By the 2016rj team, city of Rio and Ri02016 sources
The city of Rio de Janeiro in July issued a tender for construction and operation of the Rio 2016 Games’s Tennis Center, comprising the Olympic Training Center (OTC) for high-performance athletes, the main event of the sporting legacy for the city and the country, and now is awaiting to receive bids from local and international builders for the US$ 77 million facility.
So far, all parties appear satisfied with the proposed center, to be located in Barra da Tijuca near the main Olympic events, which sports authorities hope will become a catalyst for the sport in Brazil, which only has spawned two Grand Slam event winners ever (Maria Esther Bueno and Gustavo Kuerten).
During a recent visit to Rio de Janeiro, International Tennis Federation (ITF) Executive Vice President Juan Margets said that the sport, and above all the athletes, have much to gain from holding the competition at the Barra Olympic Park.
He also noted that the tournament in Rio will be very different from the one held at the 2012 London Games, which took place on the famous lawns of Wimbledon, the oldest and most prestigious venue in world tennis.
“We are very enthusiastic. The most important thing is that we are sure the athletes are very excited because the sport will be in the heart of the Games (in the Barra da Tijuca region) in 2016. The proximity to the Olympic Village is another positive point to integrate and share experiences,” said Margets.
“Anyone who looks at the history of tennis knows that South America has performed, and is performing, an important role in our sport. We must not forget some major players such as Maria (Esther) Bueno and Gabriela Sabatini, among others. We hope the 2016 Games will be a catalyst for Brazilian tennis,” he said, noting that elite tournaments, such as the opening of the ATP 500 in 2014, are already coming to Rio de Janeiro.
For the OTC project, the Federal Government will transfer R$ 182.7 million (US$ 77 million at today’s exchange rate) to the municipality for works and services as part of a technical cooperation agreement signed between the Ministry of Sport and the City in May 2012.
The tender protocol involves not only the construction, but also the operation of the venue until May 2017, eight months after the Paralympic Games. The proposal to ensure the operation of the arena was presented by the Sports Ministry, which has been working closely with the City Hall.
The use of the arena during and after the Games is also included in the tender protocol. The Tennis Center will consist of eight permanent courts and eight temporary ones. The decision to build temporary structures was aimed at optimizing the cost-benefit, since these tennis courts would be of limited use after the Games — but would require future spending for maintenance, which is a relevant part of the cost of a sport facility.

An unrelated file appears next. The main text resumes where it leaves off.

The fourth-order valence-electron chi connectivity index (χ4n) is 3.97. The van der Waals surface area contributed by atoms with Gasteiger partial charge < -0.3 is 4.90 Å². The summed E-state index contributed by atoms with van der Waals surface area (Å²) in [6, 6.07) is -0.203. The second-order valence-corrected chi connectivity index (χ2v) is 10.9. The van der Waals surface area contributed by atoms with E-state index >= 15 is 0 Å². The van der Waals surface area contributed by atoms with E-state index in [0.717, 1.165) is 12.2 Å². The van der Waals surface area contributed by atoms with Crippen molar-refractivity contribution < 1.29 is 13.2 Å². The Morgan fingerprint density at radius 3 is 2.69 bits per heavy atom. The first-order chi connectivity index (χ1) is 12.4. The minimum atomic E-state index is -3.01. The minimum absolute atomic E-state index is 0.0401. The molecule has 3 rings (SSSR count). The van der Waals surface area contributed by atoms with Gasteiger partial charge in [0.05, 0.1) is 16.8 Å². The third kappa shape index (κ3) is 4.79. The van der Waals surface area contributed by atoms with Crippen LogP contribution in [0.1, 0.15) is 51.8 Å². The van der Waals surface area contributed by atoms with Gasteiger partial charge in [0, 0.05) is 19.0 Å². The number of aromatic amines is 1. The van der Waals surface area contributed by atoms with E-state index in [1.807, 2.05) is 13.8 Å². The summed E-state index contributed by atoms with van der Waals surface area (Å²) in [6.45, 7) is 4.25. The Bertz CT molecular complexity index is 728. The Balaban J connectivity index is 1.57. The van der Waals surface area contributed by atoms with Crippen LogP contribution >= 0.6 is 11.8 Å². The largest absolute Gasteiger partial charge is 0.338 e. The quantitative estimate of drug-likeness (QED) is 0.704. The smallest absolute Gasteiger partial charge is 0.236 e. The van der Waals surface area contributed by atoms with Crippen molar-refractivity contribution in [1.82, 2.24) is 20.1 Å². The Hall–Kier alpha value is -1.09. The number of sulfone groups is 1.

The Tennis Center will have a permanent main court, with 10,000 seats, a temporary one, with 5,000 seats, and another one with 3,000 seats, which will remain in place, but without the grandstands after the Games. There will also be 13 outdoor courts, seven of them with 250 seats each (six permanent). Others will serve for training and warming up purposes.
The complex will host the tennis competition during the Olympic Games and the wheelchair tennis and 5-a-side football competitions during the Paralympic Games. After 2016, the main court and seven others will be part of the OTC and will also be available to host international tennis matches.
There are three main criteria for the construction and maintenance of the Tennis Center: economy, simplicity and practicality. These concepts – applied in all sports facilities of the Olympic Park – guided many decisions, such as the choice to rent equipment, instead of buying it.
One of the most important measures to reduce costs is to standardize the materials to be used in the Tennis Center and three other facilities (Aquatic Center, Handball Arena and Velodrome). Among them are technology items, such as scoreboards. The idea is rent everything that is not absolutely necessary to buy or that will become technologically outdated.
Some items that will be leased are foreseen in the tender, such as the temporary tennis court’s grandstands and elevators. The rest of the rental items are the so-called complementary facilities (eg: scoreboards, screens, generators, air-conditioning, temporary toilets, furniture and computers), which will be provided by the Rio 2016 Organizing Committee.
Regarding the Tennis Center, the consortium “2016 – Especialistas em Eventos Esportivos,” formed by GMP Design e Projetos do Brasil Ltda., SBP do Brasil Projetos Ltda., LUMENS Engenharia Ltda., and Sustentech Desenvolvimento Sustentável Ltda, won the tender for the development of the basic and executive projects. The preliminary studies were done by AECOM, winner of the international contest that chose the company responsible for the Master Plan of the Olympic Park in August 2011.
Besides the Tennis Center, the Aquatic Center, the Handball Arena and the Velodrome will be built through a cooperation agreement between the Federal Government and the Municipality. The permanent arenas are LEED certified (Leadership in Energy and Environmental Design), which aims to promote the sustainability of buildings, reducing impacts on the environment.